The enormous scale of Kenya’s betting addiction can now be revealed.
Leaked figures from the betting regulator show that punters wagered more than Sh30 billion ($300 million) in a single month last year.
(The exchange rate is $1 equals approximately Sh100).
The staggering size of the local betting industry has emerged from a leaked spreadsheet of revenue declarations made by gambling firms to the Betting Control and Licensing Board (BCLB) for May 2019, shortly before the government introduced tougher regulations and higher taxes.
Extrapolating from this monthly figure, punters were on track to spend more than Sh360 billion ($3.6 billion) on betting annually had the government not stopped the party.
This amount is Sh257 billion ($2.5 billion) more than what the national government allocated to health in 2019/20.
It is also more than the Sh327 billion ($3.2 billion) used to build the Standard Gauge Railway from Mombasa to Nairobi and buy locomotives and coaches. It is also more than the Sh310 billion ($3.1 billion) allocated to counties as shareable revenue last year.
The leaked data reveals that Kenyan punters staked nearly 180 million individual bets in a single month.
Kenya has an adult population of around 35 million, according to 2019 population census figures released by the Kenya National Bureau of Statics (KNBS). The average amount bet per stake was Sh170 ($1.70).
Gaming Awareness Society of Kenya co-founder Nelson Bwire reacted with shock at the figures: “Data we have submitted to the presidential task force on mental health indicates that gambling is a major contributor to mental health-related problems.
The effects are devastating — family breakups, addiction, depression, unmanageable debt, increased crime and suicides. But to learn that people are spending such huge amounts on betting in such a short time? It’s absurd!”
The revenue declaration snapshot was obtained by Finance Uncovered, a UK-based investigative journalism and training project, and shared with the Nation. It originated from an insider at the BCLB, which receives and compiles monthly revenue declarations from the industry.
This is thought to be the first time that betting figures for the entire industry, albeit a one-month snapshot, have been made public.
An industry source suggested that the numbers could be higher because the BCLB relies on companies’ self-reporting.
The Kenyan gambling market is heavily dominated by online betting, which industry experts say typically returns 90 per cent of bets to punters as winnings. Retail outlets, or betting shops, return 85 per cent.
The amount firms retain after making winnings pay-outs is called the Gross Gaming Revenue, or GGR. Betting firms could, therefore, be retaining between 10 to 15 per cent of bets staked.
This means they could have raked in GGR of between Sh3 billion and Sh4.5 billion in May 2019. This works out at between Sh36 billion and Sh54 billion in annual GGR.
Betting firms would have been expected to pay a 15 per cent tax on GGR, plus a 20 per cent withholding tax on punters’ winnings, following a series of tax laws passed in 2018.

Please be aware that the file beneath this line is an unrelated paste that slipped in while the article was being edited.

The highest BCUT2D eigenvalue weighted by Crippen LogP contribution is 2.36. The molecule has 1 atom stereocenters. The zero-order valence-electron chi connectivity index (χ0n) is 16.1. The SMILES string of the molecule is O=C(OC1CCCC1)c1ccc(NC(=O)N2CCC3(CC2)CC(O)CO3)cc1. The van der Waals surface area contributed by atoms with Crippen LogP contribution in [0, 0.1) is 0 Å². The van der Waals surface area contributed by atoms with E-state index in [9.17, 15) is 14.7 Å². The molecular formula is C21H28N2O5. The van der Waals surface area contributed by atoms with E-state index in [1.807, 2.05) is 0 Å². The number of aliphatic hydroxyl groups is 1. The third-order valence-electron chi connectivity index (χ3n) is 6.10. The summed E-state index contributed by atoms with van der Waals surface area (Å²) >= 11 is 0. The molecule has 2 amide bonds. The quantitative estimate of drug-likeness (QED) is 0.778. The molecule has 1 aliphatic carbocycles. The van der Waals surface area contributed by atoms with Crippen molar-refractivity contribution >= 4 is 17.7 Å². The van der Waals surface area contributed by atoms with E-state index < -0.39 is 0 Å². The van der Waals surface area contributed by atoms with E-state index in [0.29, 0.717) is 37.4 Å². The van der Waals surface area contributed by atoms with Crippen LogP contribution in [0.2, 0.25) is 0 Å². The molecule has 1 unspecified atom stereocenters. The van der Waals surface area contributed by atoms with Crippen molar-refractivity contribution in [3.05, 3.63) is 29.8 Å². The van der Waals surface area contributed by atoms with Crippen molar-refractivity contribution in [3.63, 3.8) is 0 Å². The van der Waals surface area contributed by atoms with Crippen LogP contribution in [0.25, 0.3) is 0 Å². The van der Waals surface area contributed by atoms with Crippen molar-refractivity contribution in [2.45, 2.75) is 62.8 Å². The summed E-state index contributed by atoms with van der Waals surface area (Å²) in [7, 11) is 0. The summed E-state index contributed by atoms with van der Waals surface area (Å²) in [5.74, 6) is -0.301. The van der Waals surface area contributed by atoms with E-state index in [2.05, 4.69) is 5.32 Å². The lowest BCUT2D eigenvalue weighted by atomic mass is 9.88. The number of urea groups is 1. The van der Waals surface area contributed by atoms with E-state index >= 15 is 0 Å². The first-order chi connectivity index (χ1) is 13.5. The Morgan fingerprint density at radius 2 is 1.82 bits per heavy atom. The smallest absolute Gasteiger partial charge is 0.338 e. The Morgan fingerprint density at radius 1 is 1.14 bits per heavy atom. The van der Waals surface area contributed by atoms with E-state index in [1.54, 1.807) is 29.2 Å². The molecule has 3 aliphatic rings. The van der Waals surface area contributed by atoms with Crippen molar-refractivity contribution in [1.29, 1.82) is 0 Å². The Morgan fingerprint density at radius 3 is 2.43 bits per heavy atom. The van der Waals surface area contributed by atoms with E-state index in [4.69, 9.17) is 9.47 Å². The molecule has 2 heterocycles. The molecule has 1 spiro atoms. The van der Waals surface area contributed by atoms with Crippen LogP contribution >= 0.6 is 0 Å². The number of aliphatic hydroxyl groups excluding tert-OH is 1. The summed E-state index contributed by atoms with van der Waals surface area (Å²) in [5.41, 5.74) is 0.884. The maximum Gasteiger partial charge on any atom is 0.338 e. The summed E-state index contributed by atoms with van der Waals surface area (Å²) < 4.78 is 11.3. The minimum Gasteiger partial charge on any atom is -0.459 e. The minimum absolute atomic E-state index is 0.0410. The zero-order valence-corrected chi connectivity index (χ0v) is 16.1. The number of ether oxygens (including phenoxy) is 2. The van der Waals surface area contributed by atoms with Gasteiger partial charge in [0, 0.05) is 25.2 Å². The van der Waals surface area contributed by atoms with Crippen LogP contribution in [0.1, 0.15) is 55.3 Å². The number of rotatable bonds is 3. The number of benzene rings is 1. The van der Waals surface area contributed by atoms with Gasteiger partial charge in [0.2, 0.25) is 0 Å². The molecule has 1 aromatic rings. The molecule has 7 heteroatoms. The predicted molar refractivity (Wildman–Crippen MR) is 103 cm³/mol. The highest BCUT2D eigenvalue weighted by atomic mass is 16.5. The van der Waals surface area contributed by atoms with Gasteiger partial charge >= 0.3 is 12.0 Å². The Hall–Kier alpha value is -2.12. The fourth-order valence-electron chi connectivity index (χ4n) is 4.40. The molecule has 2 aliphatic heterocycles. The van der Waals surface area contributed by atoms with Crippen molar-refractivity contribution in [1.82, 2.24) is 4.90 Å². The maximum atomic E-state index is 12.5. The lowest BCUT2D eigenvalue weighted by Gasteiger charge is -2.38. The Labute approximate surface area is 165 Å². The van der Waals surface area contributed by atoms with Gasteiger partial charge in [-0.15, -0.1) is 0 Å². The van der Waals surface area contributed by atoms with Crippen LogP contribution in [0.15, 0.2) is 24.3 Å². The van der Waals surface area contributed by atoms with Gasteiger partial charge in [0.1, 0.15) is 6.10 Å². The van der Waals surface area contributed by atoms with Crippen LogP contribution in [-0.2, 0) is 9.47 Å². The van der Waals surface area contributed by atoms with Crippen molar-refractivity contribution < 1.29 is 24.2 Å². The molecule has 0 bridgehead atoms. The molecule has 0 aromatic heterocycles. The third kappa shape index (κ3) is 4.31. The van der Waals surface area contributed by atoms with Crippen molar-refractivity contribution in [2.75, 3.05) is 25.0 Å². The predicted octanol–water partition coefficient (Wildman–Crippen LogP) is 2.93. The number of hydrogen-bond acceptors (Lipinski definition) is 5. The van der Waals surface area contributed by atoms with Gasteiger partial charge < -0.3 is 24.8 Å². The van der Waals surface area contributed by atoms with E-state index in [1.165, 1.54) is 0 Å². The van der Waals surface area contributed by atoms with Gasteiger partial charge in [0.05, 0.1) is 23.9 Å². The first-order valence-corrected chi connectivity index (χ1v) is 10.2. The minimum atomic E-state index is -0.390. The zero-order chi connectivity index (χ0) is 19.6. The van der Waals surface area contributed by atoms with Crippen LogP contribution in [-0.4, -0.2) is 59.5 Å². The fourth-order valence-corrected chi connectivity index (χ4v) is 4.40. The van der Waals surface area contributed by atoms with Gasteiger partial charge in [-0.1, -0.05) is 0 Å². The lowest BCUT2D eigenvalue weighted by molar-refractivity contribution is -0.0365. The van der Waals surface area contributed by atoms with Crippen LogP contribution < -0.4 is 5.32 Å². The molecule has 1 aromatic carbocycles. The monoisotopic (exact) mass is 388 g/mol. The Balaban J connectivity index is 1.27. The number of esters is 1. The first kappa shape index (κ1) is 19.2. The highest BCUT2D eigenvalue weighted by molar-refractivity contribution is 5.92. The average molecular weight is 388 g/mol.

Topping the BCLB’s leaked spreadsheet of nearly 40 betting and lottery firms was SportPesa, who declared monthly bets totalling nearly Sh20 billion.
SportPesa, which was a roaring success ever since it set up shop in Kenya in 2014 before it was muted by the government, accounted for almost two-thirds (64 per cent) of market share.
The firm stepped to the international stage after it announced a Sh1.3 billion a year sponsorship deal with Everton FC. It was the biggest deal in the club’s sponsorship history.
It would also set up a global headquarters in Liverpool. Before it shot to global fame, it had entered smaller deals with Arsenal, Southampton and Hull City football clubs, as well as the Spanish La Liga and a top Italian club teams.
Rival firm Betin came in second, with declared bets of almost Sh6 billion — nearly 20 per cent of all market share.
The directors of Betin Kenya are Leandro Giovando and Domenico Giovando, who were deported and later denied entry back into Kenya, despite holding valid investor work permits, last year.
The two were among the 27 firms whose licences were withdrawn in July last year over alleged tax non-compliance.
SportPesa and Betin fought the tax demands, which the Kenya Revenue Authority (KRA) claimed they owed in arrears under the 2018 revenue laws, in court.
They were given tax compliance certificates for the previous year only for the government to demand more.
While some of the other suspended firms later had their licences reinstated, both SportPesa and Betin to date have not.
This saw them shut their Kenyan operations in September last year, rendering hundreds of Kenyans jobless.
The biggest blow was felt in the local football league after SportPesa withdrew from sponsorship deals citing “the hostile taxation and operating environment”.
Before its withdrawal, SportPesa had waged a public relations campaign in the media, reportedly claiming in a series of full-page newspaper adverts that they had collected Sh20 billion in revenues in 2018, made Sh9 billion in gross profits and paid Sh6.4 billion in taxes.
They also claimed to have invested a total of Sh1.37 billion in local clubs, and a further Sh171 million in other socio-economic causes, including Sh41 million in community health.
In February this year, SportPesa also withdrew from its international sponsorship commitments, including a reported £9.6 million a year shirt sponsorship with English top-tier football side Everton FC and a reported US$10 million a year deal with Formula One team Racing Point, whose CEO reportedly explained was because SportPesa “had some difficulties in their home market.”